Copper stopper

A citywide crackdown on copper-wire thefts has cauterized a problem that once resembled an urban epidemic.

The Sacramento City Council received an update Tuesday on these efforts, which combine law-enforcement cessation with sped-up streetlight repairs and a change in what kind of lids the city buys for utility pull boxes.

According to a city staff report, such measures have resulted in a nearly 40-percent drop in copper-wire thefts—down from 228 incidents between February 2011 and January 2012, to 139 reports a year later.

At the problem's apex, neighborhoods like Del Paso Heights, North Natomas and East Sacramento couldn't go two days without a streetlight being mutilated by thieves cashing in on streaking copper prices, “leaving blocks of residents in blackout conditions,” and a repair backlog that “stretched out to one year,” the report says.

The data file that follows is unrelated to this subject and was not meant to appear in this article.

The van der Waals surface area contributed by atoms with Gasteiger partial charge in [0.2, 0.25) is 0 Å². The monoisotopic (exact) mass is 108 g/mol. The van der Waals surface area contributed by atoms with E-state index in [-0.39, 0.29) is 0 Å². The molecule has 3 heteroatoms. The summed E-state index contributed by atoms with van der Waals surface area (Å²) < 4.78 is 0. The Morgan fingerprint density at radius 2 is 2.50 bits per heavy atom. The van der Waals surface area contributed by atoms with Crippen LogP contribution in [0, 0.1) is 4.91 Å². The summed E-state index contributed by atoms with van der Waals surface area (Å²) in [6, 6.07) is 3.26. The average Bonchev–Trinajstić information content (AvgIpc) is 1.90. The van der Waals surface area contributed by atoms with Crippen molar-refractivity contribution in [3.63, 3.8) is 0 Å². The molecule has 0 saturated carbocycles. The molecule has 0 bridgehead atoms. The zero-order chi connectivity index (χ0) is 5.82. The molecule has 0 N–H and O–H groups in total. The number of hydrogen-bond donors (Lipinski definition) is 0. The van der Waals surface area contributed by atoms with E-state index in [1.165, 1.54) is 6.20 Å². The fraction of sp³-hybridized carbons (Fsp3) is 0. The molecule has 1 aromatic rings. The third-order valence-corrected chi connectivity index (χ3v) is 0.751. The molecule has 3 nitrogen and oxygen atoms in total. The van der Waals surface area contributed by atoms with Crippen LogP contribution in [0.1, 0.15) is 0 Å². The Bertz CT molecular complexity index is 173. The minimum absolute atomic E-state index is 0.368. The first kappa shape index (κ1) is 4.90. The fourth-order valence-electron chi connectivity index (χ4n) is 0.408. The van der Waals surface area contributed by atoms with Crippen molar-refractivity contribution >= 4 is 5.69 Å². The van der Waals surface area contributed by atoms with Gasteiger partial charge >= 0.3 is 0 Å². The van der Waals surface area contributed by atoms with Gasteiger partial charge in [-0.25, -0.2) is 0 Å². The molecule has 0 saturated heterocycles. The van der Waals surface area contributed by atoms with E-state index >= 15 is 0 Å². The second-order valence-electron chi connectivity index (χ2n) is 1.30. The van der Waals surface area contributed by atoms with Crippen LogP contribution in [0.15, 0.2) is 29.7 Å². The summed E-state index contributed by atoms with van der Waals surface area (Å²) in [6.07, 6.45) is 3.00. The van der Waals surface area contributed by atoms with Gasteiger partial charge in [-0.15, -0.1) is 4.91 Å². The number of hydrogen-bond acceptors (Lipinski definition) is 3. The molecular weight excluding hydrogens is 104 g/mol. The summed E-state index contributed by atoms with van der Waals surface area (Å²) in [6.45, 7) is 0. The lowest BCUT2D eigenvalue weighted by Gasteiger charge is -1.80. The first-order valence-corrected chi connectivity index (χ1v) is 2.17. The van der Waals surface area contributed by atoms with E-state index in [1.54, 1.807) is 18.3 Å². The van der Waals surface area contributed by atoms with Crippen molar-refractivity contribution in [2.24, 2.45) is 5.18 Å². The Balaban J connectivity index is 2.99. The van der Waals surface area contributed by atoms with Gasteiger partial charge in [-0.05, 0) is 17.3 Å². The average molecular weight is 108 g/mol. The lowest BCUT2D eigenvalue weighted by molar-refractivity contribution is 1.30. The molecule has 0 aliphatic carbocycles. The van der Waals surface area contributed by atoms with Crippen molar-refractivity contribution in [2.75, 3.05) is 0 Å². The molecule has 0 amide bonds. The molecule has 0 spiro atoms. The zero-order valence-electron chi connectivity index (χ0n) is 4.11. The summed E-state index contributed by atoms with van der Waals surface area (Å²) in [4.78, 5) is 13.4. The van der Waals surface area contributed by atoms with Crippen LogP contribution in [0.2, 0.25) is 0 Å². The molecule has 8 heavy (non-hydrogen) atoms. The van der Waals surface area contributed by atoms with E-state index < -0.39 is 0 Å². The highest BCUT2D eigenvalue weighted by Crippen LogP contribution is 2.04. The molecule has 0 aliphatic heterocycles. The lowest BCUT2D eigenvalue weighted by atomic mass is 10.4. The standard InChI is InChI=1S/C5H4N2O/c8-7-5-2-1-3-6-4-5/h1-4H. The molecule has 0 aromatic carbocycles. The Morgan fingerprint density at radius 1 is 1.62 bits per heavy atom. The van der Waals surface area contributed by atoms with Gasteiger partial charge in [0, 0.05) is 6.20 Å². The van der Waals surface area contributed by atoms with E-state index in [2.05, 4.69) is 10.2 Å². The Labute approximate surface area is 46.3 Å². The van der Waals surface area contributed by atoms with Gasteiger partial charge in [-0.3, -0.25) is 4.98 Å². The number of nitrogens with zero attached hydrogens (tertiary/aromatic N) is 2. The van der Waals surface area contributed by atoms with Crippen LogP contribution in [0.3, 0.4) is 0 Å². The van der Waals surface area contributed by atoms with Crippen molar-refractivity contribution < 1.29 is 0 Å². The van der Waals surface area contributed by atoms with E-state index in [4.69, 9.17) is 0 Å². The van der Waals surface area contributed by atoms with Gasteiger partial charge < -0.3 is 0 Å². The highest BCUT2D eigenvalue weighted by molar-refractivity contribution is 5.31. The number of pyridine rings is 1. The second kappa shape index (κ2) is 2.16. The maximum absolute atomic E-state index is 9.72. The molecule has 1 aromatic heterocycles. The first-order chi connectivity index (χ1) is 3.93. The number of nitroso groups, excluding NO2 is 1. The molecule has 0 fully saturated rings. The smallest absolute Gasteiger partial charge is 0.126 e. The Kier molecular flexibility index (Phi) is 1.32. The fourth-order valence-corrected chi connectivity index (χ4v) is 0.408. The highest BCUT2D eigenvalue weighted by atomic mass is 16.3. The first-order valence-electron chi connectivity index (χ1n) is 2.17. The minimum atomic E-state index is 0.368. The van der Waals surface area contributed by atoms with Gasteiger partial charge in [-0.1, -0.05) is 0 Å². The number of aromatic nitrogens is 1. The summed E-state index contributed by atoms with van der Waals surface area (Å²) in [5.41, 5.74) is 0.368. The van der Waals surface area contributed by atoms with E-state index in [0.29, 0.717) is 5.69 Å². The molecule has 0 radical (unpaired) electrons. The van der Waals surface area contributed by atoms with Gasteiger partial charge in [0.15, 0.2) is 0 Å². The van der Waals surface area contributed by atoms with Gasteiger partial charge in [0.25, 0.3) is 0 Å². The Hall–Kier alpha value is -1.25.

The city has spent $1.7 million fixing up more than 20,000 stripped lamps. In April 2012, it dedicated $2 million from other sources to erase the backlog, and can now respond to vandalized equipment in 90 days or less.

It's now stamping purchased copper wire with a city identifier, the first in the state to do so. Thieves often strip stamped insulation. But when they don't, arrests can happen after the fact, and prosecutors can levy grand-theft or burglary charges.

Police sting operations, using censor-bugged spools of copper wire planted in hard-hit buildings, like a parking garage in Midtown, have also paid dividends.